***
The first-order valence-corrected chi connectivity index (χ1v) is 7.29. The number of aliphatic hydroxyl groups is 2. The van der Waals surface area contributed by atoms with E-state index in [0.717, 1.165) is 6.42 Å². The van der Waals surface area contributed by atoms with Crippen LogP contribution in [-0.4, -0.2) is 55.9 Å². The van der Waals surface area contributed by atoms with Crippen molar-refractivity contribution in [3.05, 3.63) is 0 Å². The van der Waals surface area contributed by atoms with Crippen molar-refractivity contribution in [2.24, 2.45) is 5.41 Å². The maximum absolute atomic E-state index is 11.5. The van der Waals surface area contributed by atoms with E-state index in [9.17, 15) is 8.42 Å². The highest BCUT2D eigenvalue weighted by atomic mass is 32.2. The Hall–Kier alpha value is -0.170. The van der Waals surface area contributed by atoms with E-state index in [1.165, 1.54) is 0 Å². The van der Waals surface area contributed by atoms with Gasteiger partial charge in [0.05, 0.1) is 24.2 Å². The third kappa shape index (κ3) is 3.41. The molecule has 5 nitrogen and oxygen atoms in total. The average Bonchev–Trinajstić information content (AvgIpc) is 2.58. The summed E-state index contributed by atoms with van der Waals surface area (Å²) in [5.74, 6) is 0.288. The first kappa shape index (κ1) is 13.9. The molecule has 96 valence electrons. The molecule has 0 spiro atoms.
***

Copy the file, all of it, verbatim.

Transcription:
The first-order valence-corrected chi connectivity index (χ1v) is 7.29. The number of aliphatic hydroxyl groups is 2. The van der Waals surface area contributed by atoms with E-state index in [0.717, 1.165) is 6.42 Å². The van der Waals surface area contributed by atoms with Crippen LogP contribution in [-0.4, -0.2) is 55.9 Å². The van der Waals surface area contributed by atoms with Crippen molar-refractivity contribution in [3.05, 3.63) is 0 Å². The van der Waals surface area contributed by atoms with Crippen molar-refractivity contribution in [2.24, 2.45) is 5.41 Å². The maximum absolute atomic E-state index is 11.5. The van der Waals surface area contributed by atoms with E-state index in [9.17, 15) is 8.42 Å². The highest BCUT2D eigenvalue weighted by atomic mass is 32.2. The Hall–Kier alpha value is -0.170. The van der Waals surface area contributed by atoms with E-state index in [1.165, 1.54) is 0 Å². The van der Waals surface area contributed by atoms with Gasteiger partial charge in [0.05, 0.1) is 24.2 Å². The third kappa shape index (κ3) is 3.41. The molecule has 5 nitrogen and oxygen atoms in total. The average Bonchev–Trinajstić information content (AvgIpc) is 2.58. The summed E-state index contributed by atoms with van der Waals surface area (Å²) in [5.74, 6) is 0.288. The first kappa shape index (κ1) is 13.9. The molecule has 96 valence electrons. The molecule has 0 spiro atoms.